On September 15, the United States (US), the United Kingdom (UK) and Australia announced the signing of AUKUS, a trilateral security pact between the three long-term allies. Whilst the deal focuses on developing each other’s cyber capabilities, artificial intelligence, quantum technologies, and undersea capabilities, the primary initiative is developing nuclear-powered submarine technology for Australia.
With the announcement came a significant amount of media attention as the world attempted to understand what this decision means for the region’s geopolitical dynamics. However, the majority of the responses were negative as the deal caused significant tension amongst both friendly and unfriendly states.
In 2016, a deal was initially made between Australia and France for the procurement of diesel-electric Barracuda submarines. However, with the AUKUS pact, the contract was severed, causing a diplomatic dispute between the two states. France labelled the announcement as a ‘stab in the back’ and recalled its ambassadors to both Australia and the US in response to the announcement. Following a “cooling off” period, France declared that it would reimpose its ambassador to Australia, where they will remain strongly engaged within the Pacific region.
Additionally, following the deal’s announcement, the Australian Government declared their readiness to defend Australia’s national interests, yet there was no mention of who they were defending from. However, given Australia’s recent diplomatic disputes with China, it was clear to almost everyone what the AUKUS allies were hinting at. China’s response was to label the deal as having a “cold war mentality” and warned of an arms race. Whilst, North Korea condemned the move and warned against countermeasures.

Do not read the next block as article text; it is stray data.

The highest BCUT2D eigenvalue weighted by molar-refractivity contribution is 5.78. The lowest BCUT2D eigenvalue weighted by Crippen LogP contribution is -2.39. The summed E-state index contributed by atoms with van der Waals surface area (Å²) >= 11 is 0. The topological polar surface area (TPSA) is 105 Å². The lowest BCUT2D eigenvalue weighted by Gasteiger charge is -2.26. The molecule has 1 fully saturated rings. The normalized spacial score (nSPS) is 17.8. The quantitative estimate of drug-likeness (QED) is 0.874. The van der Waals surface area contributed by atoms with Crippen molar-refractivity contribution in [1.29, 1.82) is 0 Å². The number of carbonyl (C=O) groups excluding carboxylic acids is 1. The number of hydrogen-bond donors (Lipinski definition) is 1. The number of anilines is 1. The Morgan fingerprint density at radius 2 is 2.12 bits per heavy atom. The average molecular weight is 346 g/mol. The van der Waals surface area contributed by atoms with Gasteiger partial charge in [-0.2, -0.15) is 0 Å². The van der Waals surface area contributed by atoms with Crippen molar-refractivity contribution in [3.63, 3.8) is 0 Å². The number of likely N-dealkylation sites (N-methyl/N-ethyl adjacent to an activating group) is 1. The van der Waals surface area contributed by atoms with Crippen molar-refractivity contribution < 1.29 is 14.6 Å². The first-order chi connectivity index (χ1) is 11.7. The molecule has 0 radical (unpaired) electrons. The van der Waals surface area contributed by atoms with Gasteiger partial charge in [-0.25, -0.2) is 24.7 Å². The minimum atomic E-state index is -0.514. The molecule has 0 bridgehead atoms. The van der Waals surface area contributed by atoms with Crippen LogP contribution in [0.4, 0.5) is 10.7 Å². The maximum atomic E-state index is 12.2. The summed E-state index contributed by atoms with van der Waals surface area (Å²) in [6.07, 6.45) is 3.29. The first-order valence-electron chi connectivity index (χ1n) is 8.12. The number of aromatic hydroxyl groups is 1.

Many have speculated whether the new submarine deal will lead to a regional arms race. China has already surpassed the US and is now the world’s largest navy. Additionally, North Korea is continuously testing their short and long-range missile capabilities. Therefore, it is highly likely that with or without the AUKUS deal, both China and North Korea would have continued down the path they were already on in developing their naval and missile capabilities.
The signing of the AUKUS deal was a significant event in history between the three nations. It caused a worldwide response and diplomatic spats, which will more than likely return to normal in due time. Additionally, given the amount of time to create submarines, Australia will have to wait until at least 2040 to see the work of this monumental deal. However, it is highly evident that the issue has caused an even deeper rift between Australia and China and caused the region’s geopolitical dynamics to shift ever so slightly.
By Gina Crews – Risk Intelligence Analyst at Hozint – Horizon Intelligence.